previous next

LACERNA

LACERNA (answering in most respects to the Greek χλαμύς) was a woollen cloak worn by the Romans over the toga (Mart. 8.28), which explains Juvenal's expression “munimentum togae” (Juv. 9.28). It had a hood (cuoullus), and sometimes the plural lacernae is used to express both together (e. g. Mart. 14.132, “totae lacernae” ); but in Horace, Sat. 2.7, 55, lacerna includes the hood. It was worn open and loose, fastened to the shoulder by a fibula, so that in Mart. 2.29 the white toga is seen below the purple lacerna; and thus it differed from the paenula, which fitted close and was fastened all the way up, and from the birrus, because that form of wrap was stiff (rigens opposed to the fluens lacerna, Sulp. Sever. 1.21, 4), whereas the lacerna was light and of fashionable make. The Schol. on Pers. 1.51, however, uses them as convertible terms. It seems to have been introduced at Rome by men of fashion as a protection against rain--Pliny (Plin. Nat. 18.225) says that the price of lacernae goes up in threatening weather--and to wear in theatres, &c. (Mart. 2.29): thus we are told that the equites used to stand up at the entrance of Claudius and lay aside their lacernae, as a mark of respect (Suet. Cl. 6). Its colour depended on taste and circumstances, sometimes “fusci coloris” (Mart. 1.97, 9), and made of the dark wool of the Baetic sheep (Mart. 14.133), sometimes of bright colours (Juv. 1.27; Mart. 1.97) and very expensive (Mart. 8.10). By an order of Domitian, about 88 A.D., white lacernae only were allowed in the theatre (Mart. 5.8; 14.137). It would appear from Mart. 2.29 that there was no such rule before. The material as well as the colour varied, and for the poorer wearers it was unfashionably coarse (Juv. 9.27). Cicero (Cic. Phil. 2.30, 76) speaks of it as an unusual form of dress, but as a military cloak it may have been worn earlier. Cassius wears it at Philippi (Vell. 2.70, 2; cf. Prop. 4.12, 7; Ov. Fast. 2.746), and to some extent it displaced the sagum. Under the Empire it became common at Rome, as we learn from Suetonius, who says (Aug. 40) that Augustus seeing one day a great number of citizens before the tribunal dressed in the lacerna repeated indignantly the line of Virgil, “Romanos rerum dominos gentemque togatam,” and gave orders that the aediles should allow no one to wear that dress in the forum, being anxious “pristinum vestitum reducere.” (See also Marquardt, Privatleben, 569; Becker-Göll, Gallus, 3.220.)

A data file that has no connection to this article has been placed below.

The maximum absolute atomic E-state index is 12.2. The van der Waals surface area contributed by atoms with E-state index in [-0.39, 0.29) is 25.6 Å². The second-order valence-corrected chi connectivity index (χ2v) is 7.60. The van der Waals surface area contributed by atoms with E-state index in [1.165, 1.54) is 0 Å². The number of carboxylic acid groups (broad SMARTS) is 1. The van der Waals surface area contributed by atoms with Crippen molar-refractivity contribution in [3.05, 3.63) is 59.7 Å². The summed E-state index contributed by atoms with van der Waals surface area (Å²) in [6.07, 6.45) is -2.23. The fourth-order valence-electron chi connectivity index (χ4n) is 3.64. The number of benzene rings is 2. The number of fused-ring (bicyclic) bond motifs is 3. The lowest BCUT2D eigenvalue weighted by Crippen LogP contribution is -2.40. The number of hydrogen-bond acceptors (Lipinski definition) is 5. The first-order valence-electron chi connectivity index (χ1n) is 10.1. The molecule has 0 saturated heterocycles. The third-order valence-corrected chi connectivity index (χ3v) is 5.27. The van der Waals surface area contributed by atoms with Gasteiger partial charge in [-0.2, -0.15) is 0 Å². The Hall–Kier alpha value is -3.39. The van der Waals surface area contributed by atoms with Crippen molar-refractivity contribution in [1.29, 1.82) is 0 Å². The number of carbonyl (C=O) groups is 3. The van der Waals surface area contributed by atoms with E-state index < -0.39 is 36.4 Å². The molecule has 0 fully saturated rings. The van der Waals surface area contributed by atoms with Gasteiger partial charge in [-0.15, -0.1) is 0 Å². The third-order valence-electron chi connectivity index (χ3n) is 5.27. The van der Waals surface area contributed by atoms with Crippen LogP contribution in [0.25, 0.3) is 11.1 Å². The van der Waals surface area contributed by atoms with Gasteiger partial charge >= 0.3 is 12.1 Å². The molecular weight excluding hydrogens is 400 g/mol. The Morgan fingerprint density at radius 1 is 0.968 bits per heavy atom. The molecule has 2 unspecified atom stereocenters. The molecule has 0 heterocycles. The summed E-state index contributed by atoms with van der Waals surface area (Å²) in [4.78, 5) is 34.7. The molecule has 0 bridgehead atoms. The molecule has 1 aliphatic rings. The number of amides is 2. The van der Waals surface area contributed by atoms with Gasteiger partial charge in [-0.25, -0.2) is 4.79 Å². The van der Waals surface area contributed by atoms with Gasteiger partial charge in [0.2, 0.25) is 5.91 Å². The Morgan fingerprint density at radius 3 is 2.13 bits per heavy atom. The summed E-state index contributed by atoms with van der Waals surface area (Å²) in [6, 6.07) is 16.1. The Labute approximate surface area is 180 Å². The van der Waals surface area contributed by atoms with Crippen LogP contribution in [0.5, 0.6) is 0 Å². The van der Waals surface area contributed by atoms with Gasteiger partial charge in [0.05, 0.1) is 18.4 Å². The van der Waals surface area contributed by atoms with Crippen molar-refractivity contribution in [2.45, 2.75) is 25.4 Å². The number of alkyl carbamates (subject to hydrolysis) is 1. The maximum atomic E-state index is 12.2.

[W.S] [G.E.M]

hide Display Preferences
Greek Display:
Arabic Display:
View by Default:
Browse Bar: